A year after the election, many of us are still trying to explain how Trump got elected, while also searching for explanations of his often erratic, dangerous and un-presidential behavior. Many have diagnosed Trump from afar with various mental disorders, including antisocial personality, paranoia, sadism, hypomania and especially narcissistic personality disorder.
But as a psychological anthropologist, I know that explaining Trump requires that we look beyond the vagaries of his brain chemistry or socialization, to the social and political structures around him. And though we systematically ignore structural causes for people's behavior in favor of personal ones, I would argue that our current crisis in government has as much to do with how we allow people like Trump to view themselves vis-à-vis the rest of the world as it does with his mental health.
As Americans, we tend to look for causes inside of individuals — meaning that we look for psychological (and more recently neurological factors) to explain people's behavior, health and illness. The assignment of inner causes for human conduct has a long history in western philosophical thought dating back as far as Plato. That history has contributed to the vast influence of psychological science in our culture and our reliance on psychological explanations and interventions into peoples' behavior.
There is no question that mental health is a real concern for millions of Americans or that, for some, mental illness is a result of psychological traits and other internal causes, including neuro-genetic predispositions. Yet there is also strong evidence to support the idea that psychological distress can frequently be the result of situational factors like poverty and discrimination, rather than individual traits.
Still, the psycho-centric idea that we can explain, predict, and influence human conduct by focusing exclusively on internal factors rests on a particular understanding of selfhood — one that sees selves as composed of stable, internal characteristics that are predictably linked to behavior regardless of context.
But research by anthropologists suggests that people's behaviors are actually a result of complex interactions between individual characteristics and context. Anthropologist Claudia Strauss' classic study with white, working-class American men revealed, for instance, that these men identified strongly with their role as breadwinners for their families — and their decisions and behaviors were strongly motivated by their identification with this social and economic role.
The late psychologist Jerome Bruner argued that we maintain a sense of ourselves as driven by stable inner causes by highlighting the consistencies in our characteristics when we reflect on and tell stories about ourselves. So even though people often feel and behave differently in different settings and in response to changes in social cues, roles and relationships, we continue to believe that we are the same across time and place — which helps us minimize the importance of situational factors in driving our thoughts and behaviors.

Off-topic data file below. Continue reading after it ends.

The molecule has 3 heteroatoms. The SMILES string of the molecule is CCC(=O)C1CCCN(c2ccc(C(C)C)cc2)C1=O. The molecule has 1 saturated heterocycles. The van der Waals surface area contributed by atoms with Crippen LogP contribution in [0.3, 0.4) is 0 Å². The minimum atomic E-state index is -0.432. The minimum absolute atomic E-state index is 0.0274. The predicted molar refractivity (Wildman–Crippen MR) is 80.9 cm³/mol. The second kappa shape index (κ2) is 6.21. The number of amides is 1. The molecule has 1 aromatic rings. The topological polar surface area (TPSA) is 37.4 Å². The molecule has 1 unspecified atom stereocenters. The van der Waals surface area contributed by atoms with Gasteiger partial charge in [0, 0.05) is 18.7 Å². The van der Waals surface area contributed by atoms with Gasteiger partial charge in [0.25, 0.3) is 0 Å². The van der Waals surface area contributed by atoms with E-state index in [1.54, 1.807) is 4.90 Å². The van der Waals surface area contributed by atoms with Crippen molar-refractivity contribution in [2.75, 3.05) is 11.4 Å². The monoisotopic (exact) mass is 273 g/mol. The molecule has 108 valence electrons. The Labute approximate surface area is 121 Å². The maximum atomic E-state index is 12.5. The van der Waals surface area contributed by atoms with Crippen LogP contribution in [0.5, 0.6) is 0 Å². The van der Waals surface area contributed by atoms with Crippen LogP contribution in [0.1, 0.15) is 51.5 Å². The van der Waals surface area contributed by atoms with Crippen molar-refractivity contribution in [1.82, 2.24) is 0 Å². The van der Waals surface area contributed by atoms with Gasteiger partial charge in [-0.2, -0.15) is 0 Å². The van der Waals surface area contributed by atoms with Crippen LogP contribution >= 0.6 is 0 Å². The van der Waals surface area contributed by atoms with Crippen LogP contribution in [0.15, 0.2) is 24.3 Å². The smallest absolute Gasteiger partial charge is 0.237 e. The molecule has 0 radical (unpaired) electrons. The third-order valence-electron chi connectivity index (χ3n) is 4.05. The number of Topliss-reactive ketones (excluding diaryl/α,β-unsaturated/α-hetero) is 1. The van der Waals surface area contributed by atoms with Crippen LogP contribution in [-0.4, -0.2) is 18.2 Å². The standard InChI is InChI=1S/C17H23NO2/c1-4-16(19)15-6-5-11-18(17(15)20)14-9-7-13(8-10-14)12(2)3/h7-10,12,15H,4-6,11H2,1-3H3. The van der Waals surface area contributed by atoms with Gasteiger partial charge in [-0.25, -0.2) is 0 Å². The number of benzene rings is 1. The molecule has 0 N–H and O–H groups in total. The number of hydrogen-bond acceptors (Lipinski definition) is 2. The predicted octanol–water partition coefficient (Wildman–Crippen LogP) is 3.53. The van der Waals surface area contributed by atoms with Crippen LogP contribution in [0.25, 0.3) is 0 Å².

And my research, plus that of others, in the field of psychological anthropology shows that this belief in individual, internal characteristics as the primary driver of behavior is particular to American and other western cultures. People from different cultural backgrounds often understand self and personhood more in terms of relationships and situations. A flagship study by psychological anthropologist Rick Shweder of the University of Chicago, for example, demonstrated that the way the Oriya people of India describe one another depends on the particular situation or context: Instead of saying "she is generous," they say "she gives my family cake on the holidays."
Our emphasis on inner causes reinforces the idea that what really matters in a person's behavior and choices is individual level factors, rather than the social and political contexts that shape and constrain people's opportunities. In this respect, psychologically oriented models of selfhood align neatly with neoliberal ideologies, which emphasize personal responsibility for achievement rather than political and economic factors and power dynamics.
So, while psychologically deconstructing our president may be an almost irresistible pastime, it may also have the effect of distracting our attention from other kinds of causes — including an underlying worldview that allows many people to believe that one man could fix our country better than any investment in structural change.
Rebecca Seligman, Ph.D., is an associate professor of Anthropology and Global Health at Northwestern University, a faculty fellow at Institute for Policy Research, and a Public Voices Fellow.